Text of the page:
In Herbert’s case, as the neurons in the higher levels of his brain were regenerating and weaving themselves together for nearly a decade, while he lay in bed mutely watching TV, finally reaching the critical mass necessary for the restoration of consciousness, did they also recreate the cortical pathways necessary for religious belief and experience? Is Herbert more or less religious now than he was before his accident?

Church of the Holy Laser

Wednesday, April 13th, 2005

I enter the church and take my seat among the faithful. The priest flips a switch, and the chapel is bathed in a sea of multicolored lasers, sending the worshippers into a deep, healing, unified, spiritual state.

That is the science fiction future a neurotheologist would invent based on the intriguing research reported in the latest issue of Cell Magazine, in a paper entitled Remote Control of Fruit Fly Behavior.

Dumping the awkward electrodes and transcranial magnetic stimulation devices of the past, the researchers implanted a rat gene into a fly, programmed to function only in the neuron of the fly, and to turn itself on only in the presence of a chemical called ATP. They then engineered a “caged” version of ATP which would not affect the neuron unless released by a flash of ultraviolet light.

Zapped with a laser, the re-engineered flies, even after being cruelly decapitated, jumped up and started flapping their wings (the neuron in question was not in the brain, but a “fiber neuron” extending the length of the fly’s body).

In the church of the future, then, baptism will be your injection with the bioengineered God-genes. Sacrament will be the priest placing on your tongue the drug that activates them. Prayer will be soaking yourself in the ultraviolet light that brings them to life.

See also An Off-and-On Switch for Controlling Animals? in the NYT.

J. Smith’s visions neurotheologically implausible?

Tuesday, April 12th, 2005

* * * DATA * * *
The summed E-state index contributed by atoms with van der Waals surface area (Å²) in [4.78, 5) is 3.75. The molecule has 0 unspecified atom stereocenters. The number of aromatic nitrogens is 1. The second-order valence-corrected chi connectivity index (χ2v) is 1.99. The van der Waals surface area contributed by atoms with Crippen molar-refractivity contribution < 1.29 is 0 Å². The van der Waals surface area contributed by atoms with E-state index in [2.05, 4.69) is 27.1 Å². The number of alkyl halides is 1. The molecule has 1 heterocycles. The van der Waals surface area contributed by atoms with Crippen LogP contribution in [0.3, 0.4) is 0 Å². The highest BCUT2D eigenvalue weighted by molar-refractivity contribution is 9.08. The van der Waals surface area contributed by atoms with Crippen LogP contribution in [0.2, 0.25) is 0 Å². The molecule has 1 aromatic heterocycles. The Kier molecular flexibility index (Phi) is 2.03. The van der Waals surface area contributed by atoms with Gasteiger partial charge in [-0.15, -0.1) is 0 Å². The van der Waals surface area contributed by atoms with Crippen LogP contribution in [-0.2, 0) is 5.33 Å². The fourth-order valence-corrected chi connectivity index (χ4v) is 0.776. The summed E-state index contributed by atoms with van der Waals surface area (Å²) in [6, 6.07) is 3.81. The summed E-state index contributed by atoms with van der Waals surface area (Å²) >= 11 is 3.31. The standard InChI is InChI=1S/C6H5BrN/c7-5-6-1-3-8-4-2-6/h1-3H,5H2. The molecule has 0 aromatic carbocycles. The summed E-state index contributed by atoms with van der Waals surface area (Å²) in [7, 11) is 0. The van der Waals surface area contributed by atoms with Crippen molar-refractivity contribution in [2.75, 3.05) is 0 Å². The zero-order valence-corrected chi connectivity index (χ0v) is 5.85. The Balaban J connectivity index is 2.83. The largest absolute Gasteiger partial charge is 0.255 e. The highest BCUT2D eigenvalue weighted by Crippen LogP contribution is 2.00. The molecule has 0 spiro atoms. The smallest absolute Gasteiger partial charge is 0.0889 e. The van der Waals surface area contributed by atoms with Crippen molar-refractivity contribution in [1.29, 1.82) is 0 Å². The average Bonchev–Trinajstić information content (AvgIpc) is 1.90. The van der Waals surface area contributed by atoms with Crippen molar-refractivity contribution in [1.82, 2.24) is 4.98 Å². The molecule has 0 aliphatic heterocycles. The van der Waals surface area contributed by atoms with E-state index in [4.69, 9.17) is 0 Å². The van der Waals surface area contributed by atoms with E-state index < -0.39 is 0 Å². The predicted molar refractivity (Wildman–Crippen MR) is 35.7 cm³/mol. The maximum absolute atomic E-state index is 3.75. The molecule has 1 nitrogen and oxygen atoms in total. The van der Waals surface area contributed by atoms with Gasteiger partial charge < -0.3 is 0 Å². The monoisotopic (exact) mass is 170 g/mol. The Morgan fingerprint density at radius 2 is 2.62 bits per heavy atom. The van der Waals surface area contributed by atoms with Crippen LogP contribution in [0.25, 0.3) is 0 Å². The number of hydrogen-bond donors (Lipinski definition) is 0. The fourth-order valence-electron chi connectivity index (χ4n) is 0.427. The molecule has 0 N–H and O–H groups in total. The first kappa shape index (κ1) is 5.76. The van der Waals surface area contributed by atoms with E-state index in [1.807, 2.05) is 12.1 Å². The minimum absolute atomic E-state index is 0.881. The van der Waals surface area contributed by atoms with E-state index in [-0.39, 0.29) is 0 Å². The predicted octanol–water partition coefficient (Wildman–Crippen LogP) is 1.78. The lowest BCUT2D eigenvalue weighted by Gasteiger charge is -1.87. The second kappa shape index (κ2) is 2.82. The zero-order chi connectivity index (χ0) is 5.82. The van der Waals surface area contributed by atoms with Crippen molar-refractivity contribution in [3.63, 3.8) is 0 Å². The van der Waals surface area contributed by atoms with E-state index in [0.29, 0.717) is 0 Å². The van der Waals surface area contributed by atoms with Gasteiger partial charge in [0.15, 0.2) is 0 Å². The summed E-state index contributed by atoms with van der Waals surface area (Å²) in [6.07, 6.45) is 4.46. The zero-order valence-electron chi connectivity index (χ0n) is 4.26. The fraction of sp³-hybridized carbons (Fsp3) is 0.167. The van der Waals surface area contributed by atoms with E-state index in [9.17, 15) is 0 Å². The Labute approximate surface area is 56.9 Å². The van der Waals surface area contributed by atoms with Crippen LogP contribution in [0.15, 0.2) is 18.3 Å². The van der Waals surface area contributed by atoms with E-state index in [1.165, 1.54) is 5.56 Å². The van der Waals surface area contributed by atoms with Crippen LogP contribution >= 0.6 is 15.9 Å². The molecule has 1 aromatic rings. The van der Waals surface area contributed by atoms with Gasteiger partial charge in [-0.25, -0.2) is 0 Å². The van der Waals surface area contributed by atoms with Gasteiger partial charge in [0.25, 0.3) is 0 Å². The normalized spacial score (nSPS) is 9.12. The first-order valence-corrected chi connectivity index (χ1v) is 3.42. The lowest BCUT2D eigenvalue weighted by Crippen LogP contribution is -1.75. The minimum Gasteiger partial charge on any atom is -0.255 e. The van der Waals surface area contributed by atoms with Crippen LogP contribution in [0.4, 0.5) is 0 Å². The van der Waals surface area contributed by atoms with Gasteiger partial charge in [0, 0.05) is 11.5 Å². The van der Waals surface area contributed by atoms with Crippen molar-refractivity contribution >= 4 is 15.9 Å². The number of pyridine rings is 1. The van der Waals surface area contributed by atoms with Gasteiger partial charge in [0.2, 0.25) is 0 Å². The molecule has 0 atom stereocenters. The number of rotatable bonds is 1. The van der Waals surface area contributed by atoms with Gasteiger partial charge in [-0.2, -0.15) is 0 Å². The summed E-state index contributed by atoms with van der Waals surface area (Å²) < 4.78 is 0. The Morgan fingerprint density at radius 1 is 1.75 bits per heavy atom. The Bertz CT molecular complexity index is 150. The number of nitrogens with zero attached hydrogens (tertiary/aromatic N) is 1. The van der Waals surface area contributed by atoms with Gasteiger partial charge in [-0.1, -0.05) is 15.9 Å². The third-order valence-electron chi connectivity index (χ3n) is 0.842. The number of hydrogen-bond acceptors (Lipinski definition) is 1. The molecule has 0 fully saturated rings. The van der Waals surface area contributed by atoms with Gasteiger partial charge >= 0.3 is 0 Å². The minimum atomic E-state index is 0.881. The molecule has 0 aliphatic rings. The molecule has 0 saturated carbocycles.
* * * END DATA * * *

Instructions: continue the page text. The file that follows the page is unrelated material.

“From Joseph’s descriptions of his experiences, he does not fit the pattern neurotheologians believe they have found for ‘religious experiences.’”

That is the conclusion of Daniel C. Peterson and William J. Hamblin, two Mormon scholars from BYU, looking at Joseph Smith Jr.’s 1820 vision of God and Jesus, in an article entitled Is Spirituality all in your Head? The article also provides a very simplified but serviceable overview of neurotheology. Continuing:

Joseph did not claim to have had a sense of transcending time and space, but claimed to have seen two real beings. Would Joseph’s brain have demonstrated the same patterns scientists found with meditating Buddhists or praying nuns, or would his brain functions have been substantially different? And what, we wonder, would they discover about the brain functions of some of us during our weekly Sunday meetings?

God and the limbic system

Monday, April 11th, 2005

In Phantoms in the Brain, V S Ramachandran (left) devotes one chapter to the God question. His treatment is notable for its crisp articulation of the problem:

Do our brains contain some sort of circuitry that is actually specialized for religious experinece? Is there a “God module” in our heads? And if such a circuit exists, could it be a product of natural selection? What sorts of Darwinian selection pressures could lead to such a mechanism? Many traits make us uniquely human, but none is more enigmatic than religion—our propensity to believe in God or in some higher power.